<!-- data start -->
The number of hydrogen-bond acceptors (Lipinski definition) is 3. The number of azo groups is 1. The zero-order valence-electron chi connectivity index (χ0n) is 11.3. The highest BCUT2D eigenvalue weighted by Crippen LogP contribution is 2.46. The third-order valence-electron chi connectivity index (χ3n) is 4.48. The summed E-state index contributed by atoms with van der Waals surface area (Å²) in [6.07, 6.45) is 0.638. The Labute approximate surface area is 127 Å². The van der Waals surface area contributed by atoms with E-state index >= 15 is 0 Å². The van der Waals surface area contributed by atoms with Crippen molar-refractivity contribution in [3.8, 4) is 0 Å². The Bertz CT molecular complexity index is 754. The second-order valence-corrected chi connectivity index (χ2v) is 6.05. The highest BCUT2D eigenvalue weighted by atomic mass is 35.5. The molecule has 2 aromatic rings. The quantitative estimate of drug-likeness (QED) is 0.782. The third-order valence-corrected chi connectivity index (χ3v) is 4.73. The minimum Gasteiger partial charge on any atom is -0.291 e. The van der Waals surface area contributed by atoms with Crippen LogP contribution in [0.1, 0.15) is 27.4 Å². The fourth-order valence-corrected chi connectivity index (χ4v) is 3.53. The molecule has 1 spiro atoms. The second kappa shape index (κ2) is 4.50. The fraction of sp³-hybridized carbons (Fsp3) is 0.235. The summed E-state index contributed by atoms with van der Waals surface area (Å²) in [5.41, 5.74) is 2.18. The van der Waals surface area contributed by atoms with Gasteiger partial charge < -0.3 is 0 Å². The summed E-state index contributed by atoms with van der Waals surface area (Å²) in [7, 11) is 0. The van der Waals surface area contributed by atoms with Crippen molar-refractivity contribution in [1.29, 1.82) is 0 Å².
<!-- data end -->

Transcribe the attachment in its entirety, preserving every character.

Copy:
The number of hydrogen-bond acceptors (Lipinski definition) is 3. The number of azo groups is 1. The zero-order valence-electron chi connectivity index (χ0n) is 11.3. The highest BCUT2D eigenvalue weighted by Crippen LogP contribution is 2.46. The third-order valence-electron chi connectivity index (χ3n) is 4.48. The summed E-state index contributed by atoms with van der Waals surface area (Å²) in [6.07, 6.45) is 0.638. The Labute approximate surface area is 127 Å². The van der Waals surface area contributed by atoms with E-state index >= 15 is 0 Å². The van der Waals surface area contributed by atoms with Crippen molar-refractivity contribution in [3.8, 4) is 0 Å². The Bertz CT molecular complexity index is 754. The second-order valence-corrected chi connectivity index (χ2v) is 6.05. The highest BCUT2D eigenvalue weighted by atomic mass is 35.5. The molecule has 2 aromatic rings. The quantitative estimate of drug-likeness (QED) is 0.782. The third-order valence-corrected chi connectivity index (χ3v) is 4.73. The minimum Gasteiger partial charge on any atom is -0.291 e. The van der Waals surface area contributed by atoms with Crippen LogP contribution in [0.1, 0.15) is 27.4 Å². The fourth-order valence-corrected chi connectivity index (χ4v) is 3.53. The molecule has 1 spiro atoms. The second kappa shape index (κ2) is 4.50. The fraction of sp³-hybridized carbons (Fsp3) is 0.235. The summed E-state index contributed by atoms with van der Waals surface area (Å²) in [5.41, 5.74) is 2.18. The van der Waals surface area contributed by atoms with Gasteiger partial charge < -0.3 is 0 Å². The summed E-state index contributed by atoms with van der Waals surface area (Å²) in [7, 11) is 0. The van der Waals surface area contributed by atoms with Crippen molar-refractivity contribution in [1.29, 1.82) is 0 Å².